Your routine should include removing poop completely from the home. “Don’t keep it in containers that are dumped only every few day,” Krieger says. “Cats have a very keen sense of smell and even if you can’t smell it, they can.” Reminder: Experts advise against flushing waste down the toilet.

Use the Right Type of Box


Cats are desert animals, says Sheena Wheeler, program coordinator for Sherwood, Oregon-based shelter, Cat Adoption Team. “So, the litter box should replicate a desert—a large open space with no scent with a fine-grained substrate.”


Ideally, it should be about one-and-a-half times the length of the cat from the nose to the base of the tail to allow for free movement, Jeffrey says. You don’t have to spend a lot of money on an elaborate setup, either. “Many boxes found at stores are too small, so people can use a storage container.”


The box should also be accessible, she says. “If there is an older cat who has difficulty getting in and out of the box, a side can be cut down for easy entry. Be sure the cut edges are smooth.”


If you like the idea of an automatic litter box, first consider your cat’s needs. “It is powered by a motor, so if the cat is startled by noises, this may not be a good idea,” Jeffrey says. “It may be scared of the box and go elsewhere.” And this will defeat your goal of creating less mess.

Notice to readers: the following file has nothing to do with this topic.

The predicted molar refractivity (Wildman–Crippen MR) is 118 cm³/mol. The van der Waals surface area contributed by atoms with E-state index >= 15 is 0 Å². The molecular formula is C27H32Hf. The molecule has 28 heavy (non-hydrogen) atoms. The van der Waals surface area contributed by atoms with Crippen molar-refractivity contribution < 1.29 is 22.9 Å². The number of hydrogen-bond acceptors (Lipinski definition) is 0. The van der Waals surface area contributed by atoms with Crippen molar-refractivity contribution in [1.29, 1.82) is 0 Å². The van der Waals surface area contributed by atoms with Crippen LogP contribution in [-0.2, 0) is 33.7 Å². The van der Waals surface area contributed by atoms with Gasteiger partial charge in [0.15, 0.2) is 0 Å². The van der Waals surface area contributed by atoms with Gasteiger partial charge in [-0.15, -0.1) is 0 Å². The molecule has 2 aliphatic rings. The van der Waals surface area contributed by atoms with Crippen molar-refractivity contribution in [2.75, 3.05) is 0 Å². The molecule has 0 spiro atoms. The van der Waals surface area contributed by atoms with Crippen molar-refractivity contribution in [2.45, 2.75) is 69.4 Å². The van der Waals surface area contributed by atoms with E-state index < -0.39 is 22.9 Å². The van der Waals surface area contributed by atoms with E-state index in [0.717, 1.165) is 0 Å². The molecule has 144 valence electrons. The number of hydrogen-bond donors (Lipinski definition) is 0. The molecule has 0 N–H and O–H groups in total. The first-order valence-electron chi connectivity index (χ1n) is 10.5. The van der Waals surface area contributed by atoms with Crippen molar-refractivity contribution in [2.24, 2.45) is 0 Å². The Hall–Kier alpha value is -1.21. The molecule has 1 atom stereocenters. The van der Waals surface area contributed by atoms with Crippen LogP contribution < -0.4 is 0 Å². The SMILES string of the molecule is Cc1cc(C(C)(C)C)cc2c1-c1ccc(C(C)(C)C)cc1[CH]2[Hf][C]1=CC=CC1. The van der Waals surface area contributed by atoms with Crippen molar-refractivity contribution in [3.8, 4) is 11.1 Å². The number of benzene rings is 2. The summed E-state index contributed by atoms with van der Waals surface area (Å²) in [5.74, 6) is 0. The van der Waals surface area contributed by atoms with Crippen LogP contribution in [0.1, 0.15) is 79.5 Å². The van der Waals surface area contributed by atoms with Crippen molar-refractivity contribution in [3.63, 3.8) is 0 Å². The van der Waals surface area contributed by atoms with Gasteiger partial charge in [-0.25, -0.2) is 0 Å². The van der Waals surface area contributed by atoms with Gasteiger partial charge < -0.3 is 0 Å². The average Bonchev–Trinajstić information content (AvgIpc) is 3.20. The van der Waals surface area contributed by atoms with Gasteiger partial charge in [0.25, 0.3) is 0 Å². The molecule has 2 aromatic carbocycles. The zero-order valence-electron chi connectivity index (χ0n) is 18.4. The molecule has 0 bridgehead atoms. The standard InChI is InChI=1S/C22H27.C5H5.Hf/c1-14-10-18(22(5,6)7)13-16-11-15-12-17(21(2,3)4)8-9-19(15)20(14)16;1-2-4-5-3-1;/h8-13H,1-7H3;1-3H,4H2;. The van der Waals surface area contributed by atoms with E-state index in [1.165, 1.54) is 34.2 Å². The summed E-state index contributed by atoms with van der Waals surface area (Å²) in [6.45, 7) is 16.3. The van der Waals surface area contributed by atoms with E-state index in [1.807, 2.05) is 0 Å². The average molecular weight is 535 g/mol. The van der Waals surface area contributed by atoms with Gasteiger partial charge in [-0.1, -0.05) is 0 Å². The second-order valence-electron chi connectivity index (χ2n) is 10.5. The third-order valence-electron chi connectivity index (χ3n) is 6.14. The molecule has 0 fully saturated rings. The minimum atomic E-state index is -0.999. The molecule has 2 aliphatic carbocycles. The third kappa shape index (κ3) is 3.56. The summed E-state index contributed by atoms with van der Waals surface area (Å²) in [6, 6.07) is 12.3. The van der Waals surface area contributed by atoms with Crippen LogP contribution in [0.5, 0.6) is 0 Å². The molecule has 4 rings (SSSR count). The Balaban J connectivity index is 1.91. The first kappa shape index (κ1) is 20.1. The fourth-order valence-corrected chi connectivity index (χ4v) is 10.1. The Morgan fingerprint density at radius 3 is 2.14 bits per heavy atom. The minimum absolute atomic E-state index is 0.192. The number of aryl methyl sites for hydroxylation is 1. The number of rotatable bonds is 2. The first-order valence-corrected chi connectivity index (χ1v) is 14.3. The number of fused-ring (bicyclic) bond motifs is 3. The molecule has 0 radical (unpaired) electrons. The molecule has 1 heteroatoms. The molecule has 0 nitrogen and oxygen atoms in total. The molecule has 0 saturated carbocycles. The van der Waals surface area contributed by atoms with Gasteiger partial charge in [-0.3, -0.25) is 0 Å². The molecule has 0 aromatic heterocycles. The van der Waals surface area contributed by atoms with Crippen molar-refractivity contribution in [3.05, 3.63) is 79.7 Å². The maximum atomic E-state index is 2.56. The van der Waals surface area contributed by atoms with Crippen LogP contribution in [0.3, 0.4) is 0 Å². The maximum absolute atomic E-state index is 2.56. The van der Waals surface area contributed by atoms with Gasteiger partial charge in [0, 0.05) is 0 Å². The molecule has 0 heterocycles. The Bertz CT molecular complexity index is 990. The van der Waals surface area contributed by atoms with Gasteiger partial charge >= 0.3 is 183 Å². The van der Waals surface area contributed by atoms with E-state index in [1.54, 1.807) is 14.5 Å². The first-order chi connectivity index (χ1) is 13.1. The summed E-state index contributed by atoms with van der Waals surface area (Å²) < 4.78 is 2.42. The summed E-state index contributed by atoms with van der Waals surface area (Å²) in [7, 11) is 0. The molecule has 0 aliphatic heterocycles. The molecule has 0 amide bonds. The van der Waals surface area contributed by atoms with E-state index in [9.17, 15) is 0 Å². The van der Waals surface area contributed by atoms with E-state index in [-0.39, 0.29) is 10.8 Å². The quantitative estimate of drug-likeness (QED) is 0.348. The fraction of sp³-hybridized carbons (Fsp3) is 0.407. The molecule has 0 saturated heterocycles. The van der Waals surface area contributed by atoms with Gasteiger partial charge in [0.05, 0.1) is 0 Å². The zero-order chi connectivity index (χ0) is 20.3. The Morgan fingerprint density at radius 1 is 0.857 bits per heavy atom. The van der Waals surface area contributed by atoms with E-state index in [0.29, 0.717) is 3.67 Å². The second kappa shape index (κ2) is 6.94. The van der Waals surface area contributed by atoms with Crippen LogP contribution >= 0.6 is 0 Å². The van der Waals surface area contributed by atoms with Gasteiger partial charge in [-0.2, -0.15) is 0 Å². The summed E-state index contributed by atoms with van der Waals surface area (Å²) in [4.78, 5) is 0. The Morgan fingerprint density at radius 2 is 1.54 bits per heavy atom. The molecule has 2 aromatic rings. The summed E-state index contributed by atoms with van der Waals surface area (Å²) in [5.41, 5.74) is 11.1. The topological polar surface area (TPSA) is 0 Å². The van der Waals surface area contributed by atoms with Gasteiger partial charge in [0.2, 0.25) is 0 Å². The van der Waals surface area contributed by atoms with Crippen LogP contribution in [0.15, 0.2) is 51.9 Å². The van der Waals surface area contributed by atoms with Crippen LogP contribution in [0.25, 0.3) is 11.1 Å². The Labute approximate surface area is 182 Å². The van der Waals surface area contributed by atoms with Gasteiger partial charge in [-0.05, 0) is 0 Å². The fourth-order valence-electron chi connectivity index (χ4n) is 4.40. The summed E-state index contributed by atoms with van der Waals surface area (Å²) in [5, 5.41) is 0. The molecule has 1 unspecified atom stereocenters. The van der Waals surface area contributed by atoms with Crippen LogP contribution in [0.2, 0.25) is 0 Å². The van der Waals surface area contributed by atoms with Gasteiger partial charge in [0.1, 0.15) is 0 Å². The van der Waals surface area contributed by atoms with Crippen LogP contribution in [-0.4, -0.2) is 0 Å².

Have an Ideal Setup and Location


Having one litter box per cat plus an extra is standard, Wheeler says. “Many cats do not like to defecate or urinate in a box that another cat has been using. Some cats even get so picky that they will not defecate in a box that they urinate in, and prefer to have a box for defecation and a box for urination.”


Location is as important as the number of boxes you offer. “Many people will have four litter boxes, but they are all placed next to each other in the garage. They need to be easy for the cat to access and in a quiet area where the cat is unlikely to be startled,” Wheeler adds.


Stelow, who is board-certified in veterinary behavior, says most cats like boxes to be conveniently located, but in areas with limited traffic, away from major (loud) appliances. “Utility rooms, dark basements, and other out-of-the-way spaces are tricky because they are often not comfortable and the owner is more likely to forget to maintain the boxes there.”

Choose the Right Type of Litter


Cats are picky about their litter and prefer it to be soft, unscented, and clumping. “Most would prefer to avoid litter that smells like citrus or pine, or feels like rocks,” Stelow says.  


Depth and litter texture are also important considerations. A good sign that you’re doing both correctly is if your cat scratches around in the litter, Wheeler says. “A good depth to start with is about two to three inches for adults, and about one-half to an inch for kittens.”


Consistency is also critical, she says. “Cats do not like change, so make sure you are using the same litter—unless they are not using the litter box, then you want to experiment with litter type.”


A clean litter box that your cat enjoys using is good for her health and well-being, and can ultimately result in reduced cleanup time for you.